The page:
(If anything, the same textual redundancies, narrative glitches, awkward word choices and so forth that the scholars claim are the telltale signs of an editing process are, in my experience, very often the opposite: the surest indicator that an author needs an editor, desperately. If the text was edited, it was done very poorly.)

As with any field of research that tries to reconstruct the distant past, biblical scholars get things wrong on a daily basis.

And that's OK: Getting things wrong is part of the nature of reconstruction. Whether you’re talking about the origins of galaxies, dinosaurs, ancient civilizations, medieval history or World War II, the conclusions of all historical research come with a big disclaimer: This is the best we’ve got so far. Stay tuned; we may revise our beliefs in a couple of years.

With biblical scholars, however, you often feel like they’re flying just a little blinder than everyone else. At what point does a scholar’s “best guess” become so foggy as to be meaningless?

The Five Books of Moses take place somewhere in the second millennium B.C.E., centuries before our earliest archeological corroborations for the biblical tales appearing in the Book of Joshua and onward. We have no other Hebrew writings of the time to compare it with. So all that scholars really have to go on is the text itself — a wild ride on a rickety, ancient, circular-reasoning roller-coaster with little external data to anchor our knowledge of anything.

This would be fine, of course, if there weren’t so much riding on it.

With other fields, we usually don’t have our own dinosaur in the fight. But with the Bible, it’s not just the scholars duking it out with the clergy. There’s all the rest of us trying to figure out what to do with this stupendously important book — either because it anchors our faith, or because it contains enduring wisdom and the foundations of our cultural identity.

Where does that leave us? Some people, sensing their most cherished beliefs are under siege, will retreat to the pillars of faith — whether that faith is religious or academic. Either it was Moses, or it was J, E, P, and D. End of discussion.

As for the rest of us, it may raise questions about whether we really ought to care that much about authorship at all, or instead just go with Mark Twain’s approach. “If the Ten Commandments were not written by Moses,” he once quipped, “then they were written by another fellow of the same name.”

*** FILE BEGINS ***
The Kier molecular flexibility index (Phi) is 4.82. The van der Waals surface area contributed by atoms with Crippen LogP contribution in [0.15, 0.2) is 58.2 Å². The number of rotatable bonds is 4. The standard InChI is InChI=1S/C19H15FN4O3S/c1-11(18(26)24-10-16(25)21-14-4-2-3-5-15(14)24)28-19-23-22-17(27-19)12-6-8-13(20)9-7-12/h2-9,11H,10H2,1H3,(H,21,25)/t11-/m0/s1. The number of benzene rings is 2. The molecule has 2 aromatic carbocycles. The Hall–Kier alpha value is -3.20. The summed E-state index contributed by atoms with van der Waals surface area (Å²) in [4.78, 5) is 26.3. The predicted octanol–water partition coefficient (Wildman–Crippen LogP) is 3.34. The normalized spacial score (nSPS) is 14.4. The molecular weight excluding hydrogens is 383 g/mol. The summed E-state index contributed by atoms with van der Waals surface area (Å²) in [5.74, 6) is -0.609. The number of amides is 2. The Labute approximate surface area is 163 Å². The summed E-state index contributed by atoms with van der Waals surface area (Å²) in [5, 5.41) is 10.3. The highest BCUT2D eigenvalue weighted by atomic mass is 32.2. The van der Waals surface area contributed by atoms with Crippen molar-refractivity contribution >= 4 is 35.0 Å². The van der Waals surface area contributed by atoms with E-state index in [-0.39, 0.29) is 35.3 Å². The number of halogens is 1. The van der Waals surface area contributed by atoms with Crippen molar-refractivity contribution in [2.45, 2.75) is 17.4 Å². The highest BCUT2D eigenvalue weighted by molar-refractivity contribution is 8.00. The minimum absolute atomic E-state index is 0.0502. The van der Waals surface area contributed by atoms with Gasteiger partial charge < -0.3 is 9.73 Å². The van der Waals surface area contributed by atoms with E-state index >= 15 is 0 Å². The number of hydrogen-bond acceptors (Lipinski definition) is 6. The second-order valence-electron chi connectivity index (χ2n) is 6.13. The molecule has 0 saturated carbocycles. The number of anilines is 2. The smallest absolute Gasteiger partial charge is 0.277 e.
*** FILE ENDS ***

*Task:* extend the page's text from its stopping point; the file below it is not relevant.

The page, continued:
Using our reason means sometimes admitting there are things we just don’t know, and maybe never will.

Maybe that’s all right. After all, isn’t it enough to know that the book is really important, that it has inspired love and hate and introspection and war for thousands of years, that it is full of interesting stories and wisdom, poetry and song, contradiction and fancy and an unparalleled belief in the importance of human endeavor - in the possibility of a better world - despite the enduring and tragic weaknesses that every biblical hero carries on his or her back? That it is an indelible part of who we are?

Isn’t that enough to make you just read the thing and hope for the best, forever grateful to Moses, or that other fellow by the same name?

The opinions expressed in this commentary are solely those of David Hazony.

- CNN Belief Blog

Filed under: Belief • Bible • History • Judaism • Torah

soundoff (2,549 Responses)
  1. QS

    If you identify as any denomination of Christianity and claim the bible is the infallible word of god, but still justify that you are able to pick and choose the parts of the bible not to follow because, obviously, at the time it was written they didn't know (fill in the blank), then you are not 'Christian', you are agnostic.

    It's ok to set aside your indoctrination and accept that you may have your belief in a supreme being of some sort, but that it's not the "god" of the bible. If it were, then you must believe and accept the bible as truth...as you admit that you don't by your very actions of not following the tenets of your faith to the letter, you are not of that religion.

    So many people seem only to identify with any given religion out of obligation, because their family is that religion, or because they're afraid of alienating family members by actually "confessing" that they don't believe what the rest of the family does.

    I'm an Atheist but I have no problem with people who have faith in something I don't believe in. It's when that psychotic fanaticism requires them to form a 'church' and 'congregate' in order to feed off of each other's fear and prejudice that I start to take issue.

    Sadly, because of the culture and environment of guilt that religion creates and promotes, far too many people are still trapped between their own ability to reason and the fear of "coming out" as a non-believer.

    April 1, 2011 at 12:46 pm |
  2. Zargoth

    He values faith more than reason... Hence, his reasoning is suspect.

    Seriously, folks, it is long past time to stop listening to the voice from the past. There are no gods or afterworlds, just us all here together trying to get it worked out. Stop arguing over nonsense & get busy with the facts that we can all see!

    April 1, 2011 at 12:42 pm |
    • hilltop

      Z,
      We all stand on the shoulders of those who have gone before us. Your proposal is a formula for narscissistic navel gazing.

      April 1, 2011 at 12:47 pm |
  3. Maru

    The bible has been put through never ending scrutiny over the last several thousands of years. This debate and argument has been played out by many an intelligent man and woman, so any discussion or comments are interesting at best. My one question would be, does reading the bible and trusting in it's word change lives- for the better. Have the statements been proven, year after year, life after saved life? Have the prophecies come to pass? Does trusting in God and His word change us? Clearly, if one looks at those who have put their trust in God, one would clearly see that the bible does what it says it will do.